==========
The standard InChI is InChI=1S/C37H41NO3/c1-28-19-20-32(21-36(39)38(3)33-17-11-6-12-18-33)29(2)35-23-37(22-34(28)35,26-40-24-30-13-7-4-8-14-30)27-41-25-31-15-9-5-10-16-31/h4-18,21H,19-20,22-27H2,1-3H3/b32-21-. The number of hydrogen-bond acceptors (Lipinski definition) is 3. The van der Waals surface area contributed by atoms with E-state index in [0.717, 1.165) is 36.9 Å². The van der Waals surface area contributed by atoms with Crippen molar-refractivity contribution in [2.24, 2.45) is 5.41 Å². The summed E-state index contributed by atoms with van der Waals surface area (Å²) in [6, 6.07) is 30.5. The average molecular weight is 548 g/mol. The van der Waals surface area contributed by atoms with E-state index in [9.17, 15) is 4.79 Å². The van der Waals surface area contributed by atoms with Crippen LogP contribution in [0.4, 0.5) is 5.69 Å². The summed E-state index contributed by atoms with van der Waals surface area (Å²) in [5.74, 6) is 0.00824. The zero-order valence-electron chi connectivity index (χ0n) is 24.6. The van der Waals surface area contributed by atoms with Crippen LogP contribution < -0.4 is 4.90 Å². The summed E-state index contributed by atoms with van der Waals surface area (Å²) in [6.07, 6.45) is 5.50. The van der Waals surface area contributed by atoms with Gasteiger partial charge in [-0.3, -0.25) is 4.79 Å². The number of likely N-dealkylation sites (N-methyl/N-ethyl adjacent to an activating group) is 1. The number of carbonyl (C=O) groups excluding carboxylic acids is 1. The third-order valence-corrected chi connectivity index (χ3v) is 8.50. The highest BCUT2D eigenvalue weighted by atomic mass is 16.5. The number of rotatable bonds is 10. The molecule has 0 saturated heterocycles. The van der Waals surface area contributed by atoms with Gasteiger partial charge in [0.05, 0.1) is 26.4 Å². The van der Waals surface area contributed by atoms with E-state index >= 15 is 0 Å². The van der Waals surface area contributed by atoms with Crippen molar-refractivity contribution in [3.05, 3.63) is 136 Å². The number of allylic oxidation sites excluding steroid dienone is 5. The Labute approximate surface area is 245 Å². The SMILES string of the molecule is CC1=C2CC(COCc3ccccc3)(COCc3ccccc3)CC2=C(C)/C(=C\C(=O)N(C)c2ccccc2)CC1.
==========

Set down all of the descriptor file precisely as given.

The standard InChI is InChI=1S/C37H41NO3/c1-28-19-20-32(21-36(39)38(3)33-17-11-6-12-18-33)29(2)35-23-37(22-34(28)35,26-40-24-30-13-7-4-8-14-30)27-41-25-31-15-9-5-10-16-31/h4-18,21H,19-20,22-27H2,1-3H3/b32-21-. The number of hydrogen-bond acceptors (Lipinski definition) is 3. The van der Waals surface area contributed by atoms with E-state index in [0.717, 1.165) is 36.9 Å². The van der Waals surface area contributed by atoms with Crippen molar-refractivity contribution in [2.24, 2.45) is 5.41 Å². The summed E-state index contributed by atoms with van der Waals surface area (Å²) in [6, 6.07) is 30.5. The average molecular weight is 548 g/mol. The van der Waals surface area contributed by atoms with E-state index in [9.17, 15) is 4.79 Å². The van der Waals surface area contributed by atoms with Crippen LogP contribution in [0.4, 0.5) is 5.69 Å². The summed E-state index contributed by atoms with van der Waals surface area (Å²) in [5.74, 6) is 0.00824. The zero-order valence-electron chi connectivity index (χ0n) is 24.6. The van der Waals surface area contributed by atoms with Crippen LogP contribution < -0.4 is 4.90 Å². The summed E-state index contributed by atoms with van der Waals surface area (Å²) in [6.07, 6.45) is 5.50. The van der Waals surface area contributed by atoms with Gasteiger partial charge in [-0.3, -0.25) is 4.79 Å². The number of likely N-dealkylation sites (N-methyl/N-ethyl adjacent to an activating group) is 1. The number of carbonyl (C=O) groups excluding carboxylic acids is 1. The third-order valence-corrected chi connectivity index (χ3v) is 8.50. The highest BCUT2D eigenvalue weighted by atomic mass is 16.5. The number of rotatable bonds is 10. The molecule has 0 saturated heterocycles. The van der Waals surface area contributed by atoms with Gasteiger partial charge in [0.05, 0.1) is 26.4 Å². The van der Waals surface area contributed by atoms with E-state index >= 15 is 0 Å². The van der Waals surface area contributed by atoms with Crippen molar-refractivity contribution in [3.05, 3.63) is 136 Å². The number of allylic oxidation sites excluding steroid dienone is 5. The Labute approximate surface area is 245 Å². The SMILES string of the molecule is CC1=C2CC(COCc3ccccc3)(COCc3ccccc3)CC2=C(C)/C(=C\C(=O)N(C)c2ccccc2)CC1.